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Deadly cholera threatens Iraq's children

  • Story Highlights
  • Cholera deaths at Baghdad orphanage spark U.N. fears of larger outbreak
  • UNICEF: The waterborne disease is greatest environmental, public health hazard
  • Capital accounts for 79 percent of Iraq's new cholera cases, UNICEF says
  • Deteriorating water, sewage systems put war-torn city at risk, says group
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BAGHDAD, Iraq (CNN) -- Cholera deaths at a Baghdad orphanage and deteriorating water and sewage systems are spurring fears of a larger outbreak of the killer disease, the United Nations children's agency said.

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An Iraqi boy washes Thursday from a drainage pipe on the outskirts of Baghdad's Sadr City neighborhood.

As the rainy season begins, waterway pollution from raw sewage "is perhaps the greatest environmental and public health hazard facing Iraqis -- particularly children," said UNICEF spokeswoman Claire Hajaj in an e-mail to CNN on Wednesday. "Waterborne diarrheal diseases kill and sicken more Iraqi children than anything except pneumonia."

Cholera has claimed 24 lives nationwide since August, according to the Iraqi government, including two children at the city's Al Hanan orphanage.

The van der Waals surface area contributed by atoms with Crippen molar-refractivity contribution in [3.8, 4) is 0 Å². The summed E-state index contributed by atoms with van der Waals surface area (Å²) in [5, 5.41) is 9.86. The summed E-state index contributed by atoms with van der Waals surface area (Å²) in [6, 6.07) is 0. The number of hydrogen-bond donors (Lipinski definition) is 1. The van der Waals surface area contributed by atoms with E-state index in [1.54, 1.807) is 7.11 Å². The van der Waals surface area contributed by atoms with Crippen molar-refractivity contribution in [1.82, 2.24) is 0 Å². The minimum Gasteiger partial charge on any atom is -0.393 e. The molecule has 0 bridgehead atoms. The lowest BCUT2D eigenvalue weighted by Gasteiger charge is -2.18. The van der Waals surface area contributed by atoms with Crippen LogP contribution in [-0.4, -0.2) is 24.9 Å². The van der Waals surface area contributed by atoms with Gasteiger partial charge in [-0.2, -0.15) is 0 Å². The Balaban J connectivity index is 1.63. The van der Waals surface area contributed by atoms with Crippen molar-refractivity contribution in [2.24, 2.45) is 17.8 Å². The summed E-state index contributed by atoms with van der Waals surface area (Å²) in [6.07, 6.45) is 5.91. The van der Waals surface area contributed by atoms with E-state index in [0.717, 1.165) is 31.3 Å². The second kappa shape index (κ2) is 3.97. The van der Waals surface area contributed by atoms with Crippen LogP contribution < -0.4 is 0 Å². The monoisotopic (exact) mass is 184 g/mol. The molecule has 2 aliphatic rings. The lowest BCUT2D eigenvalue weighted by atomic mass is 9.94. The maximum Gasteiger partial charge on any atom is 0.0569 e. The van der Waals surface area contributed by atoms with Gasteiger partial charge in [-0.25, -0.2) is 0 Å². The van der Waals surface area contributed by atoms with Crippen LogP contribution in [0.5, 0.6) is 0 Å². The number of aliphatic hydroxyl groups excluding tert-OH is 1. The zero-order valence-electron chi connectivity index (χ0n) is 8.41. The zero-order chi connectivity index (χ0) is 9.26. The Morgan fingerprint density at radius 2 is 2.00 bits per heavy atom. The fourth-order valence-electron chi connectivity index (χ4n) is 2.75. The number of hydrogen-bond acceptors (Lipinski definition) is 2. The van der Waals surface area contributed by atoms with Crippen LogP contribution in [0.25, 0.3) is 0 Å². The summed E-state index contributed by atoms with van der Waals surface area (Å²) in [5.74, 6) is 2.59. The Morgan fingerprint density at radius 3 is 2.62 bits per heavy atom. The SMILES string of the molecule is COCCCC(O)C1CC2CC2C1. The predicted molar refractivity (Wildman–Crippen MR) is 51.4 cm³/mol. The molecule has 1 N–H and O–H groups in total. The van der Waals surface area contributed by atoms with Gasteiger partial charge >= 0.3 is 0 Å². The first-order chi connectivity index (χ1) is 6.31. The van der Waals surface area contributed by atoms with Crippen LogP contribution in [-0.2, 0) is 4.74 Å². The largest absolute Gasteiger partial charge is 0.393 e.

"While national caseloads are declining, we are increasingly concerned about a possible outbreak in Baghdad," Hajaj said. "The capital accounts for 79 percent all new cases and is now up to 101 cases, the vast majority reported in the past three weeks."

Cholera can kill in a matter of hours if left untreated, according to MayoClinic.com. Most people who are exposed to the disease show no signs of the illness, making them unknowing carriers, the Web site said. Those who do get sick usually experience symptoms such as mild or moderate diarrhea, nausea, cramps, dehydration or shock.

Discovery of the illness at the orphanage "raises concerns for all children in institutions and schools Baghdad," said Hajaj. We estimate that only one in three Iraqi children can rely on a safe water source -- with Baghdad and southern cities most affected," she said.

Areas of the capital hardest hit by cholera include Sadr City, Mada'in, Baladiyat, and the Rusafa-Karkh, said Hajaj.

To fight the outbreak, UNICEF is providing water purification tablets and rehydration salts for families and safe water to the most affected areas. And the group is asking Iraq's government to clean water storage tanks.

The current cholera wave was first detected in the northern city of Kirkuk in August, according to the World Health Organization, and many cases have been reported in the Kirkuk and Sulaimaniya region.

Of the 24 cholera deaths reported by the Iraqi Health Ministry, 14 occurred in Sulaimaniya, five in Tameem where Kirkuk is located, three in Baghdad, one in Anbar and one in Nineveh.

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U.S. and Iraqi officials are hoping that recent gains by the military gains impose some stability that will enable authorities to address water and sewage infrastructure problems.

UNICEF is urgently asking Iraq's government to clean water storage tanks in all institutions as one preventive measure. UNICEF also is supporting a public information campaign in Baghdad. A WHO clinic has now been established in Al Hanan and patients are being provided bottled water.